Aims: To investigate the hierarchical contributions of anthropometry, strength and cognition to a battery of prescriptive and reactive agility tests. Methods: Nineteen participants (mean ± S.D.; age: 22.1 ± 1.9 years; height: 182.9 ± 5.5 cm; body mass: 77 ± 4.9 kg) completed four agility tests: a prescriptive linear sprint, a prescriptive change-of-direction sprint, a reactive change-of-direction sprint, and a reactive linear deceleration test. Anthropometric variables included body fat percentage and thigh girth. Strength was quantified as the peak eccentric hamstring torque at 180, 300, and 60°•s-1. Mean reaction time and accuracy in the Stroop word-colour test was used to assess perceptual and decision making factors. Results: There was little evidence of inter-test correlation with the strongest relationship observed between 10m sprint and T-test performance (r2 = 0.49, P<0.01). Anthropometric measures were not strong predictors of agility, accounting for a maximum 23% (P=0.12) in the prescriptive change-of-direction test. Cognitive measures had a stronger correlation with the reactive (rather than prescriptive) agility tests, with a maximum 33% (P=0.04) of variance accounted for in the reactive change-of-direction test. Eccentric hamstring strength accounted for 62% (P=0.01) of the variance in the prescriptive change-of-direction test. Hierarchical ordering of the agility tests revealed that eccentric hamstring strength was the primary predictor in 3 of the 4 tests, with cognitive accuracy the next most common predictor. Conclusion: There is little evidence of inter-test correlation across a battery of agility tests. Eccentric hamstring strength and decision making accuracy are the most common predictors of agility performance.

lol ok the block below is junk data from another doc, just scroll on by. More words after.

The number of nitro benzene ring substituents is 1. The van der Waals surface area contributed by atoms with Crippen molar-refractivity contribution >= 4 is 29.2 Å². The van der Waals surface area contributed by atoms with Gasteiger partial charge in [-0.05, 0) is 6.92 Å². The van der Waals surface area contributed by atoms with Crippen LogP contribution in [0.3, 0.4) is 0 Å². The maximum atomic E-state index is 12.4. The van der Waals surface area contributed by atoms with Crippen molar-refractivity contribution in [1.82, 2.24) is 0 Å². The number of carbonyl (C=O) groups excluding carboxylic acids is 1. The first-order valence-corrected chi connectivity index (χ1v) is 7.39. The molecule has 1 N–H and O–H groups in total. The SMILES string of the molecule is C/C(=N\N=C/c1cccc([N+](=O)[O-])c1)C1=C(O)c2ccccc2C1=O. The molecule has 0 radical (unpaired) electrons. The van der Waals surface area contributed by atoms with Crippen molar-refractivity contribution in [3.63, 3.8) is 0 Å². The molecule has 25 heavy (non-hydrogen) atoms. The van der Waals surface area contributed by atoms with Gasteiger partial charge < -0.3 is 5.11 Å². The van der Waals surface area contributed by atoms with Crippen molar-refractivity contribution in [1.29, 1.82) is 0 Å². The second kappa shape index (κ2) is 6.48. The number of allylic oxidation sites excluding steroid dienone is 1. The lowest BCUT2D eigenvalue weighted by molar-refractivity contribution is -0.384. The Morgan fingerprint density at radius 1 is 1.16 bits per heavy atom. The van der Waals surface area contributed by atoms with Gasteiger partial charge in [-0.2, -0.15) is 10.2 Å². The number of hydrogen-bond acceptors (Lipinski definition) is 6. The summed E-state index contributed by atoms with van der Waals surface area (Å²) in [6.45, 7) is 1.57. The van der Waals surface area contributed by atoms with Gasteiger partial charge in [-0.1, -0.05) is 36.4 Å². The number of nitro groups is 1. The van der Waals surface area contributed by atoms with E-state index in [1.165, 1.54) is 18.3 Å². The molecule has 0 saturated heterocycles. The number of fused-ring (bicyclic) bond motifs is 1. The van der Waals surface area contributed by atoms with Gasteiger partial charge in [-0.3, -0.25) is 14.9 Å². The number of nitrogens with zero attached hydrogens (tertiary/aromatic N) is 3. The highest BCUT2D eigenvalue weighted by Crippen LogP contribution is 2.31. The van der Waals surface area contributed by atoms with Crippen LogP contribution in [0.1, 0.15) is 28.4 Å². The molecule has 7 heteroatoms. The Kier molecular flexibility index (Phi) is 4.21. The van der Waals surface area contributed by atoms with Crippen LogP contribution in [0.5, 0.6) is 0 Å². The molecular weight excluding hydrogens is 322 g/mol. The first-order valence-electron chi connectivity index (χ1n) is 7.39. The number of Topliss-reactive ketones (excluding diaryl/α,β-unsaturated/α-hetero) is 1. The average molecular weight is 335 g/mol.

|Journal||Journal of Sports Medicine and Physical Fitness|
|Publication status||Accepted/In press - 5 Jan 2015|